Minor edits only for punctuation – any notes from me in italics or square brackets.

As with all content on wadadlipen.wordpress.com, except otherwise noted, this is written by Joanne C. Hillhouse (author of The Boy from Willow Bend, Dancing Nude in the Moonlight, Musical Youth, With Grace, Lost! A Caribbean Sea Adventure, The Jungle Outside, and Oh Gad!). All Rights Reserved. If you enjoyed it, check out my page on Amazon, WordPress, and/or Facebook, and help spread the word about Wadadli Pen and my books. You can also subscribe to the site to keep up with future updates. Thanks.

Leave a comment

Filed under Uncategorized

Jumbies all around

Went tonight to the Youth Enlightenment Academy here in Antigua to attend the launch of Mali Olatunji’s book and exhibition. The books are now available for sale and the exhibition remains open for a month.  I quote below from the launch booklet.


Painterly Photographer
The Artwork of Mali Olatunji
Antigua and Barbuda Youth Enlightenment Academy
July – September, 2015

A Note from Artist, Mali Adelaja Olatunji (excerpts)
“This body of photographs, ‘Woodist Jumbie Aesthetics’, is for me an assemblage of abstract speculative conjectures.
“…their strident nature allows for a re-examination of Spirit and the aesthetics of departed souls – Jumbies.
“Each photograph is of two or more images that are inter-layered by inter-penetrating optical images of people, places or object onto silver halide salt (film), in a camera. This process is exceedingly improbable to replicate. Thus each is unequivocally an original.
“(in ‘pure photography’) …exactitude in physical replication: lines, color, form, texture and so on, is your aim. Having mastered this for a long twenty-one years, I deserve the space to make ‘my Art’!
“I made the decision to concentrate less on making photographs that were primarily instantiation of factual accuracy…more on picturing ideas of unreliability as an imaginative activity.”

A Note from Author, Paget Henry, the Art of Mali Olatunji (excerpts)
“In addition to bringing fresh support for the fine arts possibilities of photography, Olatunji brings to this visual practice a new technique and an original vision. This new technique is that of using the lines and textures of wood, tree bark, and leaves to enhance the symbolic capabilities of photography. It is this enhanced symbolic capability that gives his photography its painterly qualities and its power to engage the spiritual, and social themes that run through this exhibition.
“The original vision derives from Olatunji’s attempts to imagine how our world would look if seen through ‘the eyes’ of a Jumbie or a departed soul that has taken up residence in a tree now that it has lost its body. It is on account of this new woodist technique that this original vision that Olatunji’s photography will surely generate a lot of interest and debate.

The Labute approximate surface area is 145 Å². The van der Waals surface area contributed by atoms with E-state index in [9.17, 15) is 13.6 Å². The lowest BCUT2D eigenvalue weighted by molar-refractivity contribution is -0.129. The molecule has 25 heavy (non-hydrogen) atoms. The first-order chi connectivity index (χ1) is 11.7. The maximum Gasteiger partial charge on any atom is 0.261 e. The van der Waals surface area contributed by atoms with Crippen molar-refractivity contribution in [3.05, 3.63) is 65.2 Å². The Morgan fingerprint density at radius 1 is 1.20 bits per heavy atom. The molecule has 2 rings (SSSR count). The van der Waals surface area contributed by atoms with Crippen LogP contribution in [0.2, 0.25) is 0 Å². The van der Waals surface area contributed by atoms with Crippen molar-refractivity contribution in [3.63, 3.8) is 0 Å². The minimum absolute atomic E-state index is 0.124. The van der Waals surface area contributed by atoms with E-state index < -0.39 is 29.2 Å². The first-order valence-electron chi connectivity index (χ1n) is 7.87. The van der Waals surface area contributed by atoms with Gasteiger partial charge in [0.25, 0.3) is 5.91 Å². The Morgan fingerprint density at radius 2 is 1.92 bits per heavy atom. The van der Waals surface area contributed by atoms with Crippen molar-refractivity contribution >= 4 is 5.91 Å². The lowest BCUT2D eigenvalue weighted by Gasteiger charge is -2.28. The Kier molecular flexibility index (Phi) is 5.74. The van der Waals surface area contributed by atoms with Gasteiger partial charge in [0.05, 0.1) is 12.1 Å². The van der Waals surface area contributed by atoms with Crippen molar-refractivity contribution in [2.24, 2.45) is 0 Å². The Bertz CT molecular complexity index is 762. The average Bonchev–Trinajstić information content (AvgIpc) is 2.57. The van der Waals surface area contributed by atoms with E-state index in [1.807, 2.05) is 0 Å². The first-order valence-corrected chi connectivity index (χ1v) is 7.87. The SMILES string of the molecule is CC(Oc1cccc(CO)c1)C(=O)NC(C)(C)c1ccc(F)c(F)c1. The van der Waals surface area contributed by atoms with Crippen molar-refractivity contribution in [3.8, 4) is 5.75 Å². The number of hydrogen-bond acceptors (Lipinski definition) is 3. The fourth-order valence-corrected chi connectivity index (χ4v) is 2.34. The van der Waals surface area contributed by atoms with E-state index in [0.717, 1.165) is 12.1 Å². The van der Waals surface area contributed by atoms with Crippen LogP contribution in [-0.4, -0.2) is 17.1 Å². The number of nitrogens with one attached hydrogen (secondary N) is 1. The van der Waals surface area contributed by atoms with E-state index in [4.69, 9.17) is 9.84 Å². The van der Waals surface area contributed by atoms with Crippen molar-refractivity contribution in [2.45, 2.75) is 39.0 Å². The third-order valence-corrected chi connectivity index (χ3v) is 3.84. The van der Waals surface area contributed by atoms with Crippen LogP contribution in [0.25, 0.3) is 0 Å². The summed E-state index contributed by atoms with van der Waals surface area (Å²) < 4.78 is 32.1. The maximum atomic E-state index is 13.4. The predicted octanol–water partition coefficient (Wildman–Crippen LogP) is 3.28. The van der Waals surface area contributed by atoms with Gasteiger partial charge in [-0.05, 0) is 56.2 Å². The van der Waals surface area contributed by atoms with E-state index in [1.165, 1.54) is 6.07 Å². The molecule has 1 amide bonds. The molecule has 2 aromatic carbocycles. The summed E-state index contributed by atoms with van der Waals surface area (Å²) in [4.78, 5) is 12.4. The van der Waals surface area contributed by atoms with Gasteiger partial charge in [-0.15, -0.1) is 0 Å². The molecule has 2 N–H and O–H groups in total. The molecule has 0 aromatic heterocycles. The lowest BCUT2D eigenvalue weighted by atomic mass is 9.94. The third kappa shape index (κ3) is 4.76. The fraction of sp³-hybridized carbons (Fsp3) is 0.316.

“His photography is sure to raise questions about the long and tense relationship between painting and photography, as the painterly possibilities of the latter are developed in his work to a heretofore unprecedented degree.”

A Note from the Exhibition Curator, Karen Allen Baxter (excerpts)
“This exhibition, The Painterly Photographer, the Artwork of Mali Olatunji, the first in the Sir Reginald Samuel Gallery, also marks the formal opening of this important arts space. The work of Mali Olatunji is meaningful, engaging, explorative, poignant, sometimes humorous and perfect for this inaugural exhibition!
“These photographs invite the viewer to look again, view with intent, examine closely to realize more or realize something else and to appreciate differently.”


So, this book has been many years in the making. I’ve had many discussions with both Mali and Paget about it over the years. I now look forward to reading it. I’m (insert indescribable emotion here) to be included among the images. Ha! me, a model! From all my discussions with the creators of this book over the years, I know it’s more than just pretty pictures, that there’s technical experimentation and exploration of ideas, and of a particular idea very much rooted in our (maybe more once upon a time than actual these days) African Antiguan belief system. I know books like this are important in grounding us in Self; as Mali said at the launch, there is too much of the Antiguan Self slipping away with this dressing up in other selves that we do, losing our Self in the process. As he said, this book is not just for us; it is Us. Thanks, Mali. Thanks, Paget, for pushing Mali (I know he didn’t go easy …but here it is for the record). Finally, congrats to Hansib for, in this weird time in publishing where even Big publishers aren’t taking risks, being outside the box not only in taking on an unconventional project like this but for quickly becoming an MVP when it comes to taking on book projects from this small place. Think about it, Hansib is responsible for the publication of several Antiguan and Barbudan books in recent years, from my own  The Boy from Willow Bend, to the Art of Mali Olatunji, and including Paget’s V. C. Bird book and Dorbrene O’Marde’s Bocas Short Listed Short Shirt book Nobody Go Run Me and Send Out You Hand. Which other publisher Caribbean or not would have taken a chance on those ideas, simply because they felt they were voices that needed hearing, stories that needed telling, and not rushing and skimping on the quality in the process. No relationship is perfect but jack his jacket on all that and look forward to more. Now go get Mali’s book. In fact, get all those books while you’re at it.

As with all content (words, images, other) on wadadlipen.wordpress.com, except otherwise noted, this is written by Joanne C. Hillhouse (author of The Boy from Willow Bend, Dancing Nude in the Moonlight, Fish Outta Water, Musical Youth, and Oh Gad!).  All Rights Reserved. If you enjoyed it, check out my page on Amazon, WordPress, and/or Facebook, and help spread the word about WadadliPen and my books. You can also subscribe to the site to keep up with future updates. Thanks. And remember while linking and sharing the links, referencing and excerpting, are okay, lifting content (words, images, other) from the site without asking is not cool. Respect copyright.